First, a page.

You know what a square is: It’s a shape with four equal sides. Seems hard to improve upon, right? What, then, is a perfect square? In order to explain that, we’ll have to get a little math-y.
“Square” is one of those words that can refer to a shape, but it can also mean multiplying a number by itself. It’s a little bit like an actual square because if you drew a square on graph paper, each side would take up the same number of units: A square that takes up five horizontal units would also take up five vertical units. If you counted up all the units of graph paper taken up by that particular square, you would find there were 25. Because 5 x 5 = 25.
A “perfect square” refers to a type of number. Much like a prime number is a number that can’t be made by simply multiplying two other whole numbers together (a prime number is a positive number greater than 1 that can only be divided by 1 or by itself), a perfect square is a number you get by multiplying another number by itself. For instance, 16 is a perfect square because you get it by multiplying 4 by 4; 144 is a perfect square because it can be achieved by multiplying 12 by itself.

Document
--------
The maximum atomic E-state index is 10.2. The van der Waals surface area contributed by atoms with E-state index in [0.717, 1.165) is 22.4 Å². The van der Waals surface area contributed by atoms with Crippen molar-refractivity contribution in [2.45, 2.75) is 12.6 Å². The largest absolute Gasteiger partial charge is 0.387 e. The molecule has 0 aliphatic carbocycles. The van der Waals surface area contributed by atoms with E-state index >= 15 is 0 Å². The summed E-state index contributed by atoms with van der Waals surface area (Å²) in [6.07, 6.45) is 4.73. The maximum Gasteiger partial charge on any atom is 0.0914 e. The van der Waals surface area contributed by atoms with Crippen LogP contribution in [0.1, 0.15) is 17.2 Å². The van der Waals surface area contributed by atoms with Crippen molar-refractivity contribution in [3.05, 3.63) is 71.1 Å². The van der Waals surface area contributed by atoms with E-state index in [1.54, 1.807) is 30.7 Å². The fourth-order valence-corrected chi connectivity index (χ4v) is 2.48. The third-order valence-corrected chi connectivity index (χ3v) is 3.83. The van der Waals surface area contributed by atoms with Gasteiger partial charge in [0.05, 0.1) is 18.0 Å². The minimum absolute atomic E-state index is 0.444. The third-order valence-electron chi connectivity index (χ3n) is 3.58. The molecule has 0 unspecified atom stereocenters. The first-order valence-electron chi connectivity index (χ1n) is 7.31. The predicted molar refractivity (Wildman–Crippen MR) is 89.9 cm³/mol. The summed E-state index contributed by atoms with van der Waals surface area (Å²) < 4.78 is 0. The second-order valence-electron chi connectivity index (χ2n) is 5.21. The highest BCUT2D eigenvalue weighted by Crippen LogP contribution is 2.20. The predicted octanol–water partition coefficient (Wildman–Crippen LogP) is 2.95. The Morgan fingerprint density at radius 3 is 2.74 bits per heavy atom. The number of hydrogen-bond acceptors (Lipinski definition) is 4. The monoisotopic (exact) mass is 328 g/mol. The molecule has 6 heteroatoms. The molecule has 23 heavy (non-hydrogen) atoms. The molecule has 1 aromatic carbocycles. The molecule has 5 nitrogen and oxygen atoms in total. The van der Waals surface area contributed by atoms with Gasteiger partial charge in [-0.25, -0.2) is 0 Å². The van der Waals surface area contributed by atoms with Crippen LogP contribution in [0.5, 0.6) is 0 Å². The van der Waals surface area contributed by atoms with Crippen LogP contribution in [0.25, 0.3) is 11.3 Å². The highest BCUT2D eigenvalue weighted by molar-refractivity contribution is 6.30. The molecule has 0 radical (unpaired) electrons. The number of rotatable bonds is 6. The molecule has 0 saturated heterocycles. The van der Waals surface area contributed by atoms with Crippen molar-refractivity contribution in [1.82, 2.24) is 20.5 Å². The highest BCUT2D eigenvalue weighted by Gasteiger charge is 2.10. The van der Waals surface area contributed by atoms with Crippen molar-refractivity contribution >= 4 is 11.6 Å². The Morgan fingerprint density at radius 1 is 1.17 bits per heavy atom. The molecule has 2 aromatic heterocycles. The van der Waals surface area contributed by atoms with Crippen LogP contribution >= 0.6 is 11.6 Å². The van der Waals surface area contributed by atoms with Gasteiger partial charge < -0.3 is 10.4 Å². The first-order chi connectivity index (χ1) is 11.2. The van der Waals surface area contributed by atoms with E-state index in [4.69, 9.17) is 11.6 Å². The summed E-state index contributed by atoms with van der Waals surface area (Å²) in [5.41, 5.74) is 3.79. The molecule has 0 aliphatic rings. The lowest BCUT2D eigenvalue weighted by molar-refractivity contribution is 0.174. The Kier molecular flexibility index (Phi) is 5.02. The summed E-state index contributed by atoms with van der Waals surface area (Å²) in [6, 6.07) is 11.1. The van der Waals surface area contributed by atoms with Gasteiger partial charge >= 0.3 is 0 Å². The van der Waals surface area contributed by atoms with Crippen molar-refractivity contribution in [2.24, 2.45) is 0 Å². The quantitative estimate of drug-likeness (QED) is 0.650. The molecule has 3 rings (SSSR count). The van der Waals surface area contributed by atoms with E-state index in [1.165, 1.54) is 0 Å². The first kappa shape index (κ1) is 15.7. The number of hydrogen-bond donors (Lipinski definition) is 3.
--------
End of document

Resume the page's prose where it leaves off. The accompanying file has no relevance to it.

So, how do you know if a number is a perfect square? You can do that by finding its square root, which is the opposite of squaring a number. If the square root is a whole number, then it’s a perfect square.
The Egyptians calculated square roots as far back as 1650 B.C.E.
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